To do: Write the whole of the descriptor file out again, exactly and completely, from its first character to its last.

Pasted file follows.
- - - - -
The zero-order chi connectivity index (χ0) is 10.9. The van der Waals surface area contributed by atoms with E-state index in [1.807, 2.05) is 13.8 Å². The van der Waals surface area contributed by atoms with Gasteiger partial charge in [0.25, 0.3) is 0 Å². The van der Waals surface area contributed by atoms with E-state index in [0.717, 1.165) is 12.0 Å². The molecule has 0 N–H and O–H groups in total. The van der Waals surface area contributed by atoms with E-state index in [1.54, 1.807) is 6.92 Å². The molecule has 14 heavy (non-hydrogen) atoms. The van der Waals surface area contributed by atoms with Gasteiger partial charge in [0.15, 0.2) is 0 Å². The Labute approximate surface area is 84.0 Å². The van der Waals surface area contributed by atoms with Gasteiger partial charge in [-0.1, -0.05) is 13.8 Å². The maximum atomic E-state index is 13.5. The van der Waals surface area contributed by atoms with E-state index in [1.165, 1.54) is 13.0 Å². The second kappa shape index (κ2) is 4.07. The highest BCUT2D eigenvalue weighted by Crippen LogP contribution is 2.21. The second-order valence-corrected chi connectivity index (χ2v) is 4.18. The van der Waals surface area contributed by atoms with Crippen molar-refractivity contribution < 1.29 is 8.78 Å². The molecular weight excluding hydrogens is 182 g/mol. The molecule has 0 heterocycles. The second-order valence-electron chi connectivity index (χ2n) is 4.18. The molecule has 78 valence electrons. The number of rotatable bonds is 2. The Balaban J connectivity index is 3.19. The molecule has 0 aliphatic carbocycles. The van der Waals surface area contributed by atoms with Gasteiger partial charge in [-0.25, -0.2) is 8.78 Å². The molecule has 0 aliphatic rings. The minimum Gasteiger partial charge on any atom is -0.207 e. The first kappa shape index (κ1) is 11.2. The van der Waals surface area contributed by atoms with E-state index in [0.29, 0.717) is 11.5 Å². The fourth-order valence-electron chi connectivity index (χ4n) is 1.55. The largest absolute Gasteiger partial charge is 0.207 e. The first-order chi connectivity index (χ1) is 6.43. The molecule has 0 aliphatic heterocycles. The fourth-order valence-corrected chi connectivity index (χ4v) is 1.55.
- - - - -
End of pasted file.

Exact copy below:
The zero-order chi connectivity index (χ0) is 10.9. The van der Waals surface area contributed by atoms with E-state index in [1.807, 2.05) is 13.8 Å². The van der Waals surface area contributed by atoms with Gasteiger partial charge in [0.25, 0.3) is 0 Å². The van der Waals surface area contributed by atoms with E-state index in [0.717, 1.165) is 12.0 Å². The molecule has 0 N–H and O–H groups in total. The van der Waals surface area contributed by atoms with E-state index in [1.54, 1.807) is 6.92 Å². The molecule has 14 heavy (non-hydrogen) atoms. The van der Waals surface area contributed by atoms with Gasteiger partial charge in [0.15, 0.2) is 0 Å². The Labute approximate surface area is 84.0 Å². The van der Waals surface area contributed by atoms with Gasteiger partial charge in [-0.1, -0.05) is 13.8 Å². The maximum atomic E-state index is 13.5. The van der Waals surface area contributed by atoms with E-state index in [1.165, 1.54) is 13.0 Å². The second kappa shape index (κ2) is 4.07. The highest BCUT2D eigenvalue weighted by Crippen LogP contribution is 2.21. The second-order valence-corrected chi connectivity index (χ2v) is 4.18. The van der Waals surface area contributed by atoms with Crippen molar-refractivity contribution < 1.29 is 8.78 Å². The molecular weight excluding hydrogens is 182 g/mol. The molecule has 0 heterocycles. The second-order valence-electron chi connectivity index (χ2n) is 4.18. The molecule has 78 valence electrons. The number of rotatable bonds is 2. The Balaban J connectivity index is 3.19. The molecule has 0 aliphatic carbocycles. The van der Waals surface area contributed by atoms with Gasteiger partial charge in [-0.25, -0.2) is 8.78 Å². The molecule has 0 aliphatic rings. The minimum Gasteiger partial charge on any atom is -0.207 e. The first kappa shape index (κ1) is 11.2. The van der Waals surface area contributed by atoms with E-state index in [0.29, 0.717) is 11.5 Å². The fourth-order valence-electron chi connectivity index (χ4n) is 1.55. The largest absolute Gasteiger partial charge is 0.207 e. The first-order chi connectivity index (χ1) is 6.43. The molecule has 0 aliphatic heterocycles. The fourth-order valence-corrected chi connectivity index (χ4v) is 1.55.